Thailand launches hazardous substance licensing tool


Thailand’s Department of Industrial Works (DIW) has launched an online hazardous substance single submission (HSSS) tool to help companies more quickly obtain licences to use type 3 hazardous substances.

When the tool is fully operational, companies will be able to submit the documents required online, said Piyatida Pukclai, Asia Pacific regulatory policy director at consultancy knoell. Type 3 substances are those that present a higher degree of hazard.

“Companies will no longer need to collect a physical copy of the licence from the DIW office,” Dr Pukclai added.

When the tool is complete, the authorities will turn their focus to the development of the country’s chemical inventory.

“Although the authorities planned to focus on the inventory this year, due to the outbreak of coronavirus Covid-19, the budget for this year might be reallocated to other purposes, so it is unclear when they will complete it,” said Dr Pukclai.

Thailand currently only has a preliminary existing chemicals inventory in place, containing around 16,000 substances. While it has been online since 2016, the final version has been delayed for many years.

Completing the inventory is essential to the development of the new national chemicals law, said Dr Pukclai.

“The hazardous substance team from the existing Hazardous Substance Act is working in parallel with the chemical law team from the proposed new Act on the development of the inventory,” she added.

When the inventory is complete, companies will be able to use the HSSS tool to search it.

Delays to chemical law

Meanwhile, progress on the country’s draft chemical law has been delayed due to the coronavirus Covid-19, the Food and Drug Administration (FDA)’s Yaowares Oppamayun told Chemical Watch.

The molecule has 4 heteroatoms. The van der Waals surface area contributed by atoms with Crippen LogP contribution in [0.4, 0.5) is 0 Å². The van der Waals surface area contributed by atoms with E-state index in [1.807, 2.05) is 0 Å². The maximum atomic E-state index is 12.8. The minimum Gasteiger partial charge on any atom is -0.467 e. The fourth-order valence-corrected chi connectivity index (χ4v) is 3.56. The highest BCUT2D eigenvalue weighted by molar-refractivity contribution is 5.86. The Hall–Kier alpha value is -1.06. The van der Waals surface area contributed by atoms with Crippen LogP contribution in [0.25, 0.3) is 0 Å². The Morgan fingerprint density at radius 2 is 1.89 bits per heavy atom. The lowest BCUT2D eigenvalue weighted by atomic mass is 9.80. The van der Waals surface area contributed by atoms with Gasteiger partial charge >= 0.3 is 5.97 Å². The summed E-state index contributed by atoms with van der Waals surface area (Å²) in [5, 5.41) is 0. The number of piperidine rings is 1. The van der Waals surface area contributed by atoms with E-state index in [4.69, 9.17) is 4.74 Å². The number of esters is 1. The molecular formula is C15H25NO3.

Thailand’s National Committee on Chemical Management Policy is now set to consider a second draft of the proposed new chemical law in July.

“Initially, the draft was planned to be placed before the Committee at the end of last year or early this year, but due to the situation with coronavirus, it has been postponed until July,” said Ms Oppamayun.

If the National Committee approves the draft, it will move to the Cabinet. At this point, the Cabinet could make additional revisions and conduct further public hearings before it is passed to parliament to be considered and passed into law.

“Because of the delays arising from the virus, it is unlikely that the draft will be fully approved this year but the FDA is hoping it will be completed for implementation next year,” said Ms Oppamayun.

After the law is approved, there will be a 180 day transition period.

“We are currently also developing the details on the creation of the national chemical agency and we’re in discussion over which ministry the agency will sit under. The detailed proposal will be put to the national committee at the July meeting,” said Ms Oppamayun.

Chemical Watch, 16 April 2020